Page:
Individuals are responsible for their own lives and can choose to do what they want with them. Whether that means taking school seriously or going with the flow, the decision is one’s own, personal choice.
Nevertheless, students who decide they want to go to a very selective college or get much needed scholarships, grades and standardized tests such as the American College Test (ACT)/Scholastic Aptitude Test (SAT) matter.
Unfortunately students have to focus and obsess over grades and test scores, but the hard work to obtain high scores is not for nothing.
The National Association for College Admission Counseling (NACAC) stated the top factors for the Fall 2016 admission cycle decisions were grades in college prep classes, high school grade point average (GPA), admission test scores and strength of curriculum.
Without high grades in honors, Advanced Placement (AP) or International Baccalaureate (IB) classes, potential students will not be impressive enough to selective colleges for acceptance. Both grades and ACT/SAT scores can keep students out of the automatic “no” pile in college admissions. The site collegetransitions.com states standardized test scores have become increased in prominence in college acceptance.
In the 2018 U.S. News’ ranking algorithm, standardized test scores accounted for eight percent of the algorithm, which was more than other factors, such as the amount in the top 10 percent of the high school class. More than 82 percent of colleges consider ACT/SAT scores important in their admissions decisions.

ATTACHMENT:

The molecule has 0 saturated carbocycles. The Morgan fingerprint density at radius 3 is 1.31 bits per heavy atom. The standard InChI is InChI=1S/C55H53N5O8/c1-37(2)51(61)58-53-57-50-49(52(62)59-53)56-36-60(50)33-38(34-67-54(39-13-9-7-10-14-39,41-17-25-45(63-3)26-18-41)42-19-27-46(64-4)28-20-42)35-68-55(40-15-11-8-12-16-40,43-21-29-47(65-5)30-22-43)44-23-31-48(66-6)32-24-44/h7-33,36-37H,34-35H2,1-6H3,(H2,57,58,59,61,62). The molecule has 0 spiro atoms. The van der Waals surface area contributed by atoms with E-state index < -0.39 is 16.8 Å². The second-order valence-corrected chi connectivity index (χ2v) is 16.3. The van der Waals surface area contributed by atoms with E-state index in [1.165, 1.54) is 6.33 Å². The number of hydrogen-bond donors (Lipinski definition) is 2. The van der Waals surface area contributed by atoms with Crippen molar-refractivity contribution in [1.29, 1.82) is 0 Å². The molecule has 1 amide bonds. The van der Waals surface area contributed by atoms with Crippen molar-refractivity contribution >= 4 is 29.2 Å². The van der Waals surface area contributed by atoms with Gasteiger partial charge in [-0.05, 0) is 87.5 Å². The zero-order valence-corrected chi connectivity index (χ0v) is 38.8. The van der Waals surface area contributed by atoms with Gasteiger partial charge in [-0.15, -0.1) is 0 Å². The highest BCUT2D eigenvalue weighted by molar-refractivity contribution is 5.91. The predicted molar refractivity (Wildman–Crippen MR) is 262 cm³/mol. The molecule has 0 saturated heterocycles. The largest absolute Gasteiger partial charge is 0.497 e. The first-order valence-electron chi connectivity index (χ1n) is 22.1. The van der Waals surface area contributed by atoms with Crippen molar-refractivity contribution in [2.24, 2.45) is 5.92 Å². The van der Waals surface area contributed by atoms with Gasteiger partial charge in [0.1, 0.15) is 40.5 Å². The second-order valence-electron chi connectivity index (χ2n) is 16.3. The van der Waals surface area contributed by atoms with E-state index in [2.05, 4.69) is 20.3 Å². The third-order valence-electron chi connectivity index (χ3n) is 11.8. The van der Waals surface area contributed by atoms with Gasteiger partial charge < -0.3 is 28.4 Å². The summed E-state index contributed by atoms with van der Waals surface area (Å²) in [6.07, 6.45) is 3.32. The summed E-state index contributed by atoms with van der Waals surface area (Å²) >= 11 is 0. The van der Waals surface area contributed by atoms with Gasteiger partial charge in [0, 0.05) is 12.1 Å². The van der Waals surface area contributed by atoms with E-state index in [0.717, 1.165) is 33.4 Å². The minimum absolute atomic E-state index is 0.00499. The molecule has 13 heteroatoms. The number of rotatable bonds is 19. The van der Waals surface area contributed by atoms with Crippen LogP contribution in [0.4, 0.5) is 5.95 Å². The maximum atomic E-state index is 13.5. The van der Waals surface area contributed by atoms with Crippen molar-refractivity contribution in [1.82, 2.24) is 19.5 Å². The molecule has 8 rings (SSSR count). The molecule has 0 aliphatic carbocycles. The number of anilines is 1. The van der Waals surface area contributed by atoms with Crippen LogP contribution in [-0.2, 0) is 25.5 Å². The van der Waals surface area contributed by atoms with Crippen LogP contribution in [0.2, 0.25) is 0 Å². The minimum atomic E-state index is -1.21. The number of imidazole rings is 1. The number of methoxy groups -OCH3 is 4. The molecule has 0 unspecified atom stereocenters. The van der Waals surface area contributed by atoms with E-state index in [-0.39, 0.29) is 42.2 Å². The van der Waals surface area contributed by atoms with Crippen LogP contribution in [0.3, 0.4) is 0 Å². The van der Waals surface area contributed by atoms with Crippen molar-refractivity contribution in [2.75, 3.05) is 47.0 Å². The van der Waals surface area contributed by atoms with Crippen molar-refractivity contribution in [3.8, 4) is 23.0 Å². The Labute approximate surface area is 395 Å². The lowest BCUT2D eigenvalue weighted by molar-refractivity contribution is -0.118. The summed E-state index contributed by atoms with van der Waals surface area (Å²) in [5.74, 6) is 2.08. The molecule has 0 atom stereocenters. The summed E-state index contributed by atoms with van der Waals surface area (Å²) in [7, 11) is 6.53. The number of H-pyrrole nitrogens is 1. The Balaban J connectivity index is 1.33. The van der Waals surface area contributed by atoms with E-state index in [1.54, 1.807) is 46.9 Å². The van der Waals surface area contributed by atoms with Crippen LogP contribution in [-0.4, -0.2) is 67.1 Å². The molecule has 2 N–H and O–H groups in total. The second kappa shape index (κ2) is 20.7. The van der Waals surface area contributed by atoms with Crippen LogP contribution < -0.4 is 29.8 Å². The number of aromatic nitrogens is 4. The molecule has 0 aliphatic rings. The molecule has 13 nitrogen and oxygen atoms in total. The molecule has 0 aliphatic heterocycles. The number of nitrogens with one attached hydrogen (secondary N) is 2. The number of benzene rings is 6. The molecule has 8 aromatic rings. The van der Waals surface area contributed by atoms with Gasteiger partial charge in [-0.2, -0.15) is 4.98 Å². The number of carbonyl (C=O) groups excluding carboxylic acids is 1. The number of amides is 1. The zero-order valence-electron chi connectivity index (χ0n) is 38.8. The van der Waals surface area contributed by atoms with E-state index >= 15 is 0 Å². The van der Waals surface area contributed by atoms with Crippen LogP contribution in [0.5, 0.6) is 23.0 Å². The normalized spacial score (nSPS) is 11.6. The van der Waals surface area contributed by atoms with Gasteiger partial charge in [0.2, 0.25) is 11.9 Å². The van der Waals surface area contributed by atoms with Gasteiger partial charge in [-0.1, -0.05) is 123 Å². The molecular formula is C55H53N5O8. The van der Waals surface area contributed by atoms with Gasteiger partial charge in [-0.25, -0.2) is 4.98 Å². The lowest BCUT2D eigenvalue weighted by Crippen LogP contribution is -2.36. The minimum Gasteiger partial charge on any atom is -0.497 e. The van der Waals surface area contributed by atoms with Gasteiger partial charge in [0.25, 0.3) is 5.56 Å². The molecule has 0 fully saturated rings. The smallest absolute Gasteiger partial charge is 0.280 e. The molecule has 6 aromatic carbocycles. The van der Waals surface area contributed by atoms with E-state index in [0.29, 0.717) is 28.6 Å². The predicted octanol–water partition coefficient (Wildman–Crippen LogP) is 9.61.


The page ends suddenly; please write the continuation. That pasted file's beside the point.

It makes sense that these tests are a factor in admissions because colleges receive hundreds of thousands of applications, and scores seem to be the easiest way to narrow the pool of students wanting to get in.
Additionally, ACT/SAT scores can determine which and how many scholarships one can get. The difference of one point on a standardized test can sometimes be thousands of dollars of scholarship money.
The pressure to have perfect grades and high test scores is even more prevalent today as highly selective colleges are having a harder time differentiating which students to accept and decline.
In the past 15 years, the two main deciding factors for admission have become more difficult to assess, according to The Atlantic.
The SAT has been redesigned twice in that time, and half of all high schoolers have an A average; therefore, because it has become harder for admissions to pick students, keeping grades up and getting high ACT/SAT test scores are even more important.
Although grades and test scores should not take control of a student’s life, they shouldn’t be dismissed as something that isn’t important. While it is unfortunate that colleges have to decide admissions this way, don’t believe that high school students are becoming crazier by increasing their obsession over grades and standardized test scores. For some individuals, the right college, program or scholarship can set their whole path for the future.
What are some of your frustrations with maintaining a competitive academic profile for college? Let us know in the comments below.